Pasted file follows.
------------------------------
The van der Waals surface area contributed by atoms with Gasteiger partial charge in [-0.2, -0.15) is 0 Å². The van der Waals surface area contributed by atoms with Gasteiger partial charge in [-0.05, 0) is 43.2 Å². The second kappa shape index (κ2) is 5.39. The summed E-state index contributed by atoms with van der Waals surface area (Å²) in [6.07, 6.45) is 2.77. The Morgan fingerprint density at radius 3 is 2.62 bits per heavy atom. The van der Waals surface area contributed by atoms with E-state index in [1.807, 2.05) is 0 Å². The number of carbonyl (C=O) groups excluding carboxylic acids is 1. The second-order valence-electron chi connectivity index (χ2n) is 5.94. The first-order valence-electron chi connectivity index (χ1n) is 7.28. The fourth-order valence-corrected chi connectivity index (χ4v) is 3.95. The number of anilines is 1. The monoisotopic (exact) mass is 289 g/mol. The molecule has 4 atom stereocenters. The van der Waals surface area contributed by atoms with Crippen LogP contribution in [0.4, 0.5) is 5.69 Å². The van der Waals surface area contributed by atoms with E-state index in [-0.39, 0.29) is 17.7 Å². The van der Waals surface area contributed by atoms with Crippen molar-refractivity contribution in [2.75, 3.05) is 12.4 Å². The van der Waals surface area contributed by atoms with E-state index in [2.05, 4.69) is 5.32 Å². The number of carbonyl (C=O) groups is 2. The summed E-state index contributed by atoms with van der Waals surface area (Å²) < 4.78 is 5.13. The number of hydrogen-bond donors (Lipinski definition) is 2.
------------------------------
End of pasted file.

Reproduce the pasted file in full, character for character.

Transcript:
The van der Waals surface area contributed by atoms with Gasteiger partial charge in [-0.2, -0.15) is 0 Å². The van der Waals surface area contributed by atoms with Gasteiger partial charge in [-0.05, 0) is 43.2 Å². The second kappa shape index (κ2) is 5.39. The summed E-state index contributed by atoms with van der Waals surface area (Å²) in [6.07, 6.45) is 2.77. The Morgan fingerprint density at radius 3 is 2.62 bits per heavy atom. The van der Waals surface area contributed by atoms with E-state index in [1.807, 2.05) is 0 Å². The number of carbonyl (C=O) groups excluding carboxylic acids is 1. The second-order valence-electron chi connectivity index (χ2n) is 5.94. The first-order valence-electron chi connectivity index (χ1n) is 7.28. The fourth-order valence-corrected chi connectivity index (χ4v) is 3.95. The number of anilines is 1. The monoisotopic (exact) mass is 289 g/mol. The molecule has 4 atom stereocenters. The van der Waals surface area contributed by atoms with Crippen LogP contribution in [0.4, 0.5) is 5.69 Å². The van der Waals surface area contributed by atoms with E-state index in [-0.39, 0.29) is 17.7 Å². The van der Waals surface area contributed by atoms with Crippen molar-refractivity contribution in [2.75, 3.05) is 12.4 Å². The van der Waals surface area contributed by atoms with E-state index in [2.05, 4.69) is 5.32 Å². The number of carbonyl (C=O) groups is 2. The summed E-state index contributed by atoms with van der Waals surface area (Å²) < 4.78 is 5.13. The number of hydrogen-bond donors (Lipinski definition) is 2.